This leading online brand creates personalized hygiene products for men, but they were finding it difficult to locate the information they needed to service customers efficiently. Kustomer integrated with their e-commerce platform so that all of the customer’s data, including subscriptions and orders, was in one place. Next, Kustomer suppressed the unnecessary notifications from their e-commerce platform that did not add value. This allows their agents to quickly find the information they need without digging through the noise that they don’t. Finally, the brand was able to implement automations that turned some of their frequently used processes into a simple button click. Updates to subscriptions and refund processing can now be updated directly in Kustomer without having to ever leave the platform.

Online Retailer Measures Impact of Logistics Changes on CSAT

A US-based, online women’s retailer wants to improve the customer experience for their international consumer base in 2021. As part of that, they switched couriers for international orders at the end of 2020. Kustomer suggested that the brand implement a multi-query custom report to get a better sense of how they’ve been performing historically, and understand how CSAT may shift once these operational changes take place. Kustomer put together customer report templates for the brand, and the information was eye-opening for them as it had never truly been examined. These reports also put the foundational blocks in place for the retailer to keep an eye on international customer satisfaction, and shift strategies as needed.

We want to hear from you! Let us know if you’re tackling CX problems in an interesting way and we will feature you in the next CX Stories From the Frontlines.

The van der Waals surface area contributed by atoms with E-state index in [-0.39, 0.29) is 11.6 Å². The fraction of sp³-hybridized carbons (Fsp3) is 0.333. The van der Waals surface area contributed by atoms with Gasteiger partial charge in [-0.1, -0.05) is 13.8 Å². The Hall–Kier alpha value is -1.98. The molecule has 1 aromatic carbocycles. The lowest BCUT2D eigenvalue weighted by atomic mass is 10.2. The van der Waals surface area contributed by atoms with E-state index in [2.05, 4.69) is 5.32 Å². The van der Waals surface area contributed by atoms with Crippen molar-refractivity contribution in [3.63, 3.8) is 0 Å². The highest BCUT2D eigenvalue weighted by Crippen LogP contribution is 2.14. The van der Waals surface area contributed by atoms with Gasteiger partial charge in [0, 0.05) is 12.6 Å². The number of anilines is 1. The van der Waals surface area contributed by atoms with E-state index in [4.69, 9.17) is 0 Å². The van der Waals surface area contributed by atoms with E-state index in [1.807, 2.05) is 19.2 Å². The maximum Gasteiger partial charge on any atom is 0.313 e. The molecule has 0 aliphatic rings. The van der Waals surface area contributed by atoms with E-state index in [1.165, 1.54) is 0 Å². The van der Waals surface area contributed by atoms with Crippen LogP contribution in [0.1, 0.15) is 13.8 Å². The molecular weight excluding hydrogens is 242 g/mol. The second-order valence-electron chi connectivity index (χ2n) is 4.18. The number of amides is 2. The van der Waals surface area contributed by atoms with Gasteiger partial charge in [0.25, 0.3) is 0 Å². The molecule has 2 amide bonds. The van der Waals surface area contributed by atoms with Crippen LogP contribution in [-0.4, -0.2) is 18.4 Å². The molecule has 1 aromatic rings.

Kustomer to Showcase its Customer Service Platform for Modern Retailers at NRF 2020

The retail world is coming to New York next week for the National Retail Federation’s ‘Big Show’ and we’ll be there at Booth #962. Over 38,000 attendees and more than 800 companies will be descending on the Javits Center from January 12th-14th to share perspectives, experience new technologies, and chart a vision for 2020 and beyond.

The 2010s forever changed customer expectations. And by the end of the ‘20s, we believe that the top retailers will have built lasting customer relationships by creating differentiated, frictionless customer experiences that focus as much on how they serve customers post-sale as they do on the rest of the customer journey. Retailers that unify customer data and empower their agents will better understand customers and deliver personalized experiences, however they happen to engage.

The good news is we can help. If you’re going to be at NRF 2020 Vision, our team of service and technology experts are available to discuss forward-looking customer experience strategies. In addition, we will demonstrate how the Kustomer platform can help you blow away the competition in the years ahead by providing real-time, actionable customer views, continuous omnichannel conversations, and intelligence that automates customer and agent experiences.

While you’re at our booth (#962) you can also pick up a Kustomer beanie to keep warm during the walk from the convention center to your hotel and other activities around New York. You’ll also be able to enter our twice daily drawings at 1PM and 4PM to win gift cards from leading customer service retailers we’re proud to call our clients, such as UNTUCKit, Glossier, and Away.